Byline: Julius R. Dewald, David A. Pike, Lisa Manne
Cheloniidae; cyclone; Dermochelyidae; egg incubation; erosion; hatching success; marine turtle; regional management unit; reproduction; tropical storm
Hurricanes bring wind and rainfall that can have dramatic effects on coastal ecosystems, which provide important nesting locations for some migratory species. We investigated the frequency with which hurricanes impact spatially and biologically distinct sea turtle nesting populations to understand whether the reproductive biology of sea turtles can buffer population-level impacts of these disturbances.
North-western Atlantic and north-eastern Pacific Oceans.
Historical hurricane paths from 1970 to 2007 were combined into a spatial layer of seasonal storm frequency, which we used to quantify the frequency of impacts on sea turtle nesting sites. This was done by comparing spatio-temporal patterns of hurricane frequency among nesting sites used by different species and spatially/biologically distinct populations ('regional management units').
Hurricanes affected 97% of sea turtle nesting beaches (n = 2444) over four decades, and the seasonal incidence of these storms overlapped substantially with sea turtle nesting and egg incubation periods. The spatial distribution of storms, in relation to the distribution of species and regional management units, determined relative exposure to large storm events. Green (Chelonia mydas), hawksbill (Eretmochelys imbricata) and leatherback (Dermochelys coriacea) turtle nesting beaches experienced relatively frequent storms; loggerhead (Caretta caretta) and Kemp's ridley (Lepidochelys kempii) turtle nesting beaches experienced relatively fewer storms; and olive ridley turtle (Lepidochelys olivacea) nesting sites were least affected.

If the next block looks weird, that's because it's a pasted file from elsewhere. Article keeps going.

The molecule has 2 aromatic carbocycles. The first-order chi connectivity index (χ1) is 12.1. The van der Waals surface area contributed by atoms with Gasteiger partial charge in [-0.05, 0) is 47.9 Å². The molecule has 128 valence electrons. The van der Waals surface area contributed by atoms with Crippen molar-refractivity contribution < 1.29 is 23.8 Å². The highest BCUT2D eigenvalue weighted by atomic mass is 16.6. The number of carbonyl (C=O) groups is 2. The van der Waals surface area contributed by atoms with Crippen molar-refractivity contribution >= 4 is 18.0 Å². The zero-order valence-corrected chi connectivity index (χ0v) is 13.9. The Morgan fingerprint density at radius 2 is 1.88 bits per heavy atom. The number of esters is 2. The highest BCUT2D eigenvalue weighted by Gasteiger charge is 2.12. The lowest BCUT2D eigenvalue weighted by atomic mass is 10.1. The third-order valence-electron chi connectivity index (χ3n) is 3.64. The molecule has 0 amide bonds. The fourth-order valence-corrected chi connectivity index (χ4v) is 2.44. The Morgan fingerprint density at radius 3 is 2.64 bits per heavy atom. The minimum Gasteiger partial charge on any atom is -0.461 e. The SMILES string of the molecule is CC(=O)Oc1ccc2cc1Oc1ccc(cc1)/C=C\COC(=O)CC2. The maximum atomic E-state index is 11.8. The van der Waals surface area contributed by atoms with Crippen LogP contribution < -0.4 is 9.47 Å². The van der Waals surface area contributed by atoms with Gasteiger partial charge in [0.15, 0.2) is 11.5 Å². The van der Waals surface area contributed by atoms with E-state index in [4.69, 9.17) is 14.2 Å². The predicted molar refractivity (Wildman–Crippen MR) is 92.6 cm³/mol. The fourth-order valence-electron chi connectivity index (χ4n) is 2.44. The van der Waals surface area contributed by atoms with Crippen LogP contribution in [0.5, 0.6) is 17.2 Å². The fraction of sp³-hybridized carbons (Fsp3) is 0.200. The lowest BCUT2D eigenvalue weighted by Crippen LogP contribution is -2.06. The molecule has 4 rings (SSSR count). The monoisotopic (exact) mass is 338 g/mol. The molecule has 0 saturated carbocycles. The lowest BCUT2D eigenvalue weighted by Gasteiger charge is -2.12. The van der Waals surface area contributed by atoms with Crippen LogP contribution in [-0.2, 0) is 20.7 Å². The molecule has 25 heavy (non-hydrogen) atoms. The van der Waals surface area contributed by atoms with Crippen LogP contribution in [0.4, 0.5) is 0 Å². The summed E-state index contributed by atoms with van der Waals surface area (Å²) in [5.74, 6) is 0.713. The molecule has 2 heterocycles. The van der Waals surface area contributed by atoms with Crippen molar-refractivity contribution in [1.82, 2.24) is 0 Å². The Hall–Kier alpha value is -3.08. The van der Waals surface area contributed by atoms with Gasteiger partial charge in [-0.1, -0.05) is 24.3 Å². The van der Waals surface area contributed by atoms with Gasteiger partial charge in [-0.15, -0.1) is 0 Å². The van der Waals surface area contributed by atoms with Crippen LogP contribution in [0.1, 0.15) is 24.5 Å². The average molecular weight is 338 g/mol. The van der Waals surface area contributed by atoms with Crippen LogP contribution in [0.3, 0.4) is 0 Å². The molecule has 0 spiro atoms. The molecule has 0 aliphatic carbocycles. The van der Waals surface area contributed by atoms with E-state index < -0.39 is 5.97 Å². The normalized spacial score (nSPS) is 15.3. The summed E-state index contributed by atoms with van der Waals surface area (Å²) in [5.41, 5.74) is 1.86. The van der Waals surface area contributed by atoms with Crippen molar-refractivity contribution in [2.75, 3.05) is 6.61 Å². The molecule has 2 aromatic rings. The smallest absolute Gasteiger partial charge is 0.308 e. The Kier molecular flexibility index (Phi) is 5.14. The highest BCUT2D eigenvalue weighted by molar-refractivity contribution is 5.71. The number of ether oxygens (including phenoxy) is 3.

Extreme weather events are common features of coastal environments and may impact sea turtles by altering nesting habitat quality (through sand erosion and accretion) and lowering within-season reproductive success by drowning incubating embryos or eroding nests. The unique reproductive attributes of sea turtles (i.e. individual females reproduce at 2-5-year intervals, and when reproducing lay 2-7 clutches of c. 100 large eggs at c. 2-week intervals) may be uniquely suited to exploiting highly disturbed nesting habitats. The impacts of hurricanes on sea turtle populations may be limited because even in severe storm seasons only a proportion of adult females are reproducing, and only those eggs incubating at the time of storm impact will be directly affected. Understanding whether the frequency of large storms influences long-term population dynamics will aid in the development of effective local and regional management plans for sea turtle recovery efforts.